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If you violate the terms of your probation, you may be placed in custody by your probation officer, which is also referred to as having a “detainer” lodged on you.

You will then have a hearing before the judge who sentenced you previously. At the initial hearing, your lawyer will discuss with the prosecutor to see if your violation of probation can be resolved or if additional time is needed.

If your lawyer is not able to come to an agreement with the prosecutor the judge will set your violation of probation for a final hear. A final hearing is similar to trial because the prosecutor has to prove that you violated probation. However instead of a jury the judge is the one who decides and the burden of proof is much lower.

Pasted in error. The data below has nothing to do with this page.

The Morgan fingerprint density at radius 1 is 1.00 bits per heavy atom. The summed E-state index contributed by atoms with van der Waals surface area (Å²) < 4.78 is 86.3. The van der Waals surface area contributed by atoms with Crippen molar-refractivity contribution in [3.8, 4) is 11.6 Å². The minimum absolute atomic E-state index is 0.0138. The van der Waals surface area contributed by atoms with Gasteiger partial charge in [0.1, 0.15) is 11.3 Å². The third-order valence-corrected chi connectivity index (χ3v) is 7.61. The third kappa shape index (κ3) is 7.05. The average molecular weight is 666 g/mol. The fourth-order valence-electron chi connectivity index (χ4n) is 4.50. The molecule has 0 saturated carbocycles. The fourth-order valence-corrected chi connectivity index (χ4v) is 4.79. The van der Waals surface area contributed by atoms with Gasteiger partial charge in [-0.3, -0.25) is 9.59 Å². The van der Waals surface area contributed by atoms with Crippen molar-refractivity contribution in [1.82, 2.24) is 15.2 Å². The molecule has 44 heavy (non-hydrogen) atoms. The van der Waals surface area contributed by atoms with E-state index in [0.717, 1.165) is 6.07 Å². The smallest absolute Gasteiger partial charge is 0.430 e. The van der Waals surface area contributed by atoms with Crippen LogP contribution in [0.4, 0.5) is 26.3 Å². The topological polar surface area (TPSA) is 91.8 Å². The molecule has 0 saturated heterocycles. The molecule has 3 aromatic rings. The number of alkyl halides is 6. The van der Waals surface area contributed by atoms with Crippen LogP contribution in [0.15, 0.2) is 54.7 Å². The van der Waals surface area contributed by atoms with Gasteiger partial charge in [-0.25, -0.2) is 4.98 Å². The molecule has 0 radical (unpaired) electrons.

The judge may rule that you are in violation, “revoke” your probation and then sentence you to incarceration or a new period of probation. When your probation is revoked, a judge may sentence you to serve the remainder of the maximum sentence allowed by law for the charge(s) for which you were initially placed on probation.

This is different (and potentially more severe) than having your “parole” revoked, where you would only be sentenced to the remainder (“back time”) of your remaining jail sentence, but no more than that. In other words, violating probation can have some heavy consequences.